1 Before he left for combat, he took care of everything: someone to plow the driveway, cut the grass. And the letter he wrote me, just in case, sealed, somewhere, in a drawer; can't be opened, must be opened if he doesn't return. I feel for my keys, hear his voice: Less is better. Late for work, still, I linger at the window of the Century Florist, a bowl of peonies, my face among the tulips. 2 Last Mother's Day, when he was incommunicado, nothing came. Three days later, a message in my box; a package, the mail room closed. I went out into the lobby, banged my fist against the desk. When they gave it to me, I clutched it to my chest, sobbing like an animal. I spoke to no one, did not apologize. I didn't care about the gift. It was the note I wanted, the salt from his hand, the words.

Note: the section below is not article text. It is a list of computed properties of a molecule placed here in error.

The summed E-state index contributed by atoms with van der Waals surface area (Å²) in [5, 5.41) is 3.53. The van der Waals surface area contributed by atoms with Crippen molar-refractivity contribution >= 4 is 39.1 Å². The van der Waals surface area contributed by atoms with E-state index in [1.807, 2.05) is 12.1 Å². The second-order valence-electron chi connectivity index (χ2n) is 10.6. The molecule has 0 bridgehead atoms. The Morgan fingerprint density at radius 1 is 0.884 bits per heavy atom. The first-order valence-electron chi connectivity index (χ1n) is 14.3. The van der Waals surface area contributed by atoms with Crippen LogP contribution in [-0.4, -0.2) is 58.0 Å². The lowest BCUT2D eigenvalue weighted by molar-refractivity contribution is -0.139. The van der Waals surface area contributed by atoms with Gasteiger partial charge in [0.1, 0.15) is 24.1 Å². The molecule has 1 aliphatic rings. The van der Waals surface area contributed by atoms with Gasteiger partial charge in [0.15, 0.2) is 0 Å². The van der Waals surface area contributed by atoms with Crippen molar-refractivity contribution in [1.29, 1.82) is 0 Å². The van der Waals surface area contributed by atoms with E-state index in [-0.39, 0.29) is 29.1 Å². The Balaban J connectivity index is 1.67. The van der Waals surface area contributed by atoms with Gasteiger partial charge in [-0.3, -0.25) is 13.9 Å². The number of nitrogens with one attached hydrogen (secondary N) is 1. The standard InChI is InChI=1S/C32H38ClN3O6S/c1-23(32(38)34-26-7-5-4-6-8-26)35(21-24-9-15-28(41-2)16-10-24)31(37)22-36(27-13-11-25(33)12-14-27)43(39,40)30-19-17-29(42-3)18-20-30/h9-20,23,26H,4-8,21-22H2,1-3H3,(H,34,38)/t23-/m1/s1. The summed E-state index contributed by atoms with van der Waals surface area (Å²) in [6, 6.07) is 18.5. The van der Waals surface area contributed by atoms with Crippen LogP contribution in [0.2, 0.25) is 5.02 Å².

What do you say when you've forgotten how the grass smells, married to the dark soil crumbling in your hands? When the sun makes a bed for you to lie in? When a voice you've never heard has missed you, singing down your bones-- it's taken so long to get here. Now I'm breathing in the mountains as if I'd never left. And when I go inside I'm surprised to see a lime green worm has landed on my shorts, inching his way across a strange white country. He stops and rises, leaning out of himself-- a tiny periscope peering from the glow of the underdream where there are no symbols for death. He looks around. I place my index finger at the tip of what I guess to be his head, though I don't see an eye or an ear, or the infinitesimal feet as he crawls across my palm-- a warmer planet. Lately I've wondered what hand guides my way when I am lost. I can't feel him though I see him rise again, survey the future, flat and broken into five dead ends. I curl my fingers to make a cup and carry him like a blessing to the garden-- What will happen next is a mystery-- to be so light in the world, to leave no tracks.